When we use past participle we should add other additional clause as past participle cannot usually stand alone on its own.

If we have to use a single clause we usually prefer simple past as in "We were married for two years" But how about "dead", could I say

“he was dead for two years”

instead of

“he had been dead for two years”

2 Answers 2


Both your examples mean that the condition no longer applies in the present. "We were married for two years, but then got divorced". You could say "He was dead for two years" but it would imply that he was no longer dead, he has been resurrected. An unlikely scenario. What would make a bit more sense is "He died 2 years ago" or "He has been dead 2 years"

  • do you not think "Has been been dead for 2 years" is better instead of "He has been dead 2 years" which could mean that he has been ressurecated after 2 years Mar 12 at 15:27
  • @BilalZafar No, they mean the same thing. "He has been dead 2 years" would be understood to imply "and he still is dead" adding "for" does not change the meaning. Mar 12 at 17:03
  • 1
    The only other interpretation of "He was dead for two years" is the fiction plot line (and occasionally in real life) of someone faking their death or being lost in the jungle and then being found alive. But it would usually be stated "He was presumed dead for 2 years but found alive and well living in Blackpool" Mar 12 at 17:07
  • .Cheers. One last query pls.I still believe "He has been married ten years"/with out for.Could have two interpretation as in "He has been married "For" ten years" and "He is not any long married, his marriage was ten years long). Kindly enlighten me here Mar 12 at 17:58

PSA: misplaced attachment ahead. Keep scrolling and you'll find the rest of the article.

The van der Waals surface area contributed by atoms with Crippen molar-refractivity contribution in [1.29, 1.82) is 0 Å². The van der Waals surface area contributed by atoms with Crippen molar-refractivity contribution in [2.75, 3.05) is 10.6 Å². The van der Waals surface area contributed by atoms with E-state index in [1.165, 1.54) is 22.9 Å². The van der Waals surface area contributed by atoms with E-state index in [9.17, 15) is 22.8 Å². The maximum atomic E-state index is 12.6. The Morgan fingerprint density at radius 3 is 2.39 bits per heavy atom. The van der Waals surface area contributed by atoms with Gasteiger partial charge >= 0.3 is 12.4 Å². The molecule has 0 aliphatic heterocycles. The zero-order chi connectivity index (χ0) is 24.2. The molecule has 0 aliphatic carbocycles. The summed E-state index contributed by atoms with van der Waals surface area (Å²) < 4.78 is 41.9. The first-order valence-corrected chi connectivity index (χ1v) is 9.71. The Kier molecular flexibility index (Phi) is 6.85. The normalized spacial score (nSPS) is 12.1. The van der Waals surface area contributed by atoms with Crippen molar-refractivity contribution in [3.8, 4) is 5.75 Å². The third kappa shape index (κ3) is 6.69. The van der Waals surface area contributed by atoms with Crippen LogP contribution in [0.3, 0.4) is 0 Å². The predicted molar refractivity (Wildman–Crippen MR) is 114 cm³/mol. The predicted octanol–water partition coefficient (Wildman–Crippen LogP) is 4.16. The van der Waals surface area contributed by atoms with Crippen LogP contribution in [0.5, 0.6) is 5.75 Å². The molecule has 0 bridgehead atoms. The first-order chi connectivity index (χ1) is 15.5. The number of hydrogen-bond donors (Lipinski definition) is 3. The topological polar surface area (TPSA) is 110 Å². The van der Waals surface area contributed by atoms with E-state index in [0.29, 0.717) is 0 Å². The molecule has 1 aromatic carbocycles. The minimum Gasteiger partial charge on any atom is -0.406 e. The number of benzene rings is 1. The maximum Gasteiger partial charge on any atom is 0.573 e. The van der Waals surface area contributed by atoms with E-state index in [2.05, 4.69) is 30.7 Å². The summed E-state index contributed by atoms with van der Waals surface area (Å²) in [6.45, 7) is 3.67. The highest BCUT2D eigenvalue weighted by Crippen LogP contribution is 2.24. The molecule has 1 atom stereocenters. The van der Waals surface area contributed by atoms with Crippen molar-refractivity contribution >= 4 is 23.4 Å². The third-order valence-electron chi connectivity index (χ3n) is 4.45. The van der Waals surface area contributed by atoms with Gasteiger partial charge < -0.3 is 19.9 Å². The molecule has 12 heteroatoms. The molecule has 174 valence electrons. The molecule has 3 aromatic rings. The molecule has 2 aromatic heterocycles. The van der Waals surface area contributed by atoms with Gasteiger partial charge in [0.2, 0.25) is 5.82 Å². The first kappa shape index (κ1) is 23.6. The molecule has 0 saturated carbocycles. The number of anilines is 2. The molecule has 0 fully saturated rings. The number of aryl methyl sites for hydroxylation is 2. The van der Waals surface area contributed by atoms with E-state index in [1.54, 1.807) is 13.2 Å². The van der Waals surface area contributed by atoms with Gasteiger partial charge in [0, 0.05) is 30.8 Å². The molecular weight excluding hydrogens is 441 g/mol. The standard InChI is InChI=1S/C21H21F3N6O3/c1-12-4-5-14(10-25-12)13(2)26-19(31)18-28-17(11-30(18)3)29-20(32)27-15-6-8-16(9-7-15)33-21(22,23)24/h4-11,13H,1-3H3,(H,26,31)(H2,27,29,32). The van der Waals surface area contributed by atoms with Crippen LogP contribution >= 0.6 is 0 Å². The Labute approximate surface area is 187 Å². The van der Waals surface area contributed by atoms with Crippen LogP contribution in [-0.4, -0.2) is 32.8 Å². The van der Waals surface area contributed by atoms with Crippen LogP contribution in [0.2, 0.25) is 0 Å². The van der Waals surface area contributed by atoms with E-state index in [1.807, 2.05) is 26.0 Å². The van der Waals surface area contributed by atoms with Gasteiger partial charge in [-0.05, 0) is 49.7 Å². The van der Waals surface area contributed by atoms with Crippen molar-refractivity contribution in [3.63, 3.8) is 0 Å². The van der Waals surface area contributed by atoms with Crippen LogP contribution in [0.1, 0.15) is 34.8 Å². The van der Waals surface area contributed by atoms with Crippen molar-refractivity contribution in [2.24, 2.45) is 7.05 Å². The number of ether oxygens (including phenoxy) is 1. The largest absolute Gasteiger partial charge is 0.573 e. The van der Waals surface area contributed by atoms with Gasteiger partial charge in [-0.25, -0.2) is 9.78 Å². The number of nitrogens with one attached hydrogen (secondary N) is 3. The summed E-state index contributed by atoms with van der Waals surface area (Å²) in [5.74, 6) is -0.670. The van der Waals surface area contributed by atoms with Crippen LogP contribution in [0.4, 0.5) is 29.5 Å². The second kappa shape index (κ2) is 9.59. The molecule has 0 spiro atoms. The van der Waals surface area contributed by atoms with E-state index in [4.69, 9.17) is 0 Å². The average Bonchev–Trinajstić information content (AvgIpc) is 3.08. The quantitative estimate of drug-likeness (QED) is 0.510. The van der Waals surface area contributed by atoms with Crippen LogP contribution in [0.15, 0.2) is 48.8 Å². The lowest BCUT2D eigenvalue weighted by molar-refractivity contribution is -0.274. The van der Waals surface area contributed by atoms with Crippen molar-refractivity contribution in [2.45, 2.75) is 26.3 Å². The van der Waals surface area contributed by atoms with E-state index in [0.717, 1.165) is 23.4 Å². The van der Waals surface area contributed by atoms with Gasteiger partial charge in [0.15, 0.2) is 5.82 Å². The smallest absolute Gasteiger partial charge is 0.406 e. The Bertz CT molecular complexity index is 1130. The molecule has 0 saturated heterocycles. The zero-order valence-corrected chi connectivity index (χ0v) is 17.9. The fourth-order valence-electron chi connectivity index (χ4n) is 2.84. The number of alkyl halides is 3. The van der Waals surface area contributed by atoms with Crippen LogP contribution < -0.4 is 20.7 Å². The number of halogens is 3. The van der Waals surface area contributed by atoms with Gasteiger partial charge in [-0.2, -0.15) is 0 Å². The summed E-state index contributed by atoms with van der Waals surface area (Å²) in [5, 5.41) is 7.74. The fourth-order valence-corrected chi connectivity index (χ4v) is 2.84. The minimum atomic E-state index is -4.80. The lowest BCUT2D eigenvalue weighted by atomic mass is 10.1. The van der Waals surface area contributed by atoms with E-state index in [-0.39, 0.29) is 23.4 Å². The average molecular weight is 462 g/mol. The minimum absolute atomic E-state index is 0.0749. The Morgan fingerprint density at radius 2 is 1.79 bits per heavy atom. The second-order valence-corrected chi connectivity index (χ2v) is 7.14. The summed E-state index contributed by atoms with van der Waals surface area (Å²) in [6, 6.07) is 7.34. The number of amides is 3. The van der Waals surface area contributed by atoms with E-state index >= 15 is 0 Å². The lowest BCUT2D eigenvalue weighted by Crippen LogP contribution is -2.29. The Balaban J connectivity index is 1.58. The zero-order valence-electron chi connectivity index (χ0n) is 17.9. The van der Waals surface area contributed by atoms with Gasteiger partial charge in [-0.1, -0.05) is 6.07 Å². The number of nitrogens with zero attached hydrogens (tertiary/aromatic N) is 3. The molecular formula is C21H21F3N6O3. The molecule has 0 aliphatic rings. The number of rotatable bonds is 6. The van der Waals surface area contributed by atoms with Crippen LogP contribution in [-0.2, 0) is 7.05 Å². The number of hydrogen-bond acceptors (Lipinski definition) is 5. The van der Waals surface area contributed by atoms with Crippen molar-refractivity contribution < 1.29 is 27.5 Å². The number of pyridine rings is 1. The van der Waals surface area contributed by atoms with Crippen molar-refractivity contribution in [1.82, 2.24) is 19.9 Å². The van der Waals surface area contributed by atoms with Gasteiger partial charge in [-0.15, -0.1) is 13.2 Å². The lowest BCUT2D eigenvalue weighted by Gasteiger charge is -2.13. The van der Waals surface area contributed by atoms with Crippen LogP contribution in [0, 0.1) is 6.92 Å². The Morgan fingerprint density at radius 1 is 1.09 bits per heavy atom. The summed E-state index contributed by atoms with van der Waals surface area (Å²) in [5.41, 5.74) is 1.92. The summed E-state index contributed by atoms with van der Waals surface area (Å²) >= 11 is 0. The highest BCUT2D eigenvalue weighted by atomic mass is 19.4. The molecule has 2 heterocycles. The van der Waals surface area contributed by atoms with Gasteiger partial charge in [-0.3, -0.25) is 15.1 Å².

• He was dead for two years and suddenly woke up to the reality of his beautiful life.

  • He had been dead for two years when he suddenly woke up to the reality of his beautiful life.

This has nothing to do with single or double clauses. In the second sentence above, the past prefect merely says what his condition had been BEFORE he woke up [simple past].

The past perfect always implies the occurrence of something in the simple past which precedes it. This can be said outright or it can be implied.

Also, this is about verb tenses and not about past participles.

  • but in your first example with "was dead" is also before he woke up so I don't see a big difference here.
    – Yves Lefol
    Mar 12 at 17:16
  • @user5577 It depends on the emphasis you wish to place on the time references. He was tired when he opened the door. VERSUS He had been tired when he opened the door. They basically mean the same thing but the second makes it very clear that temporally one thing precedes the other most definitely.
    – Lambie
    Mar 12 at 17:33

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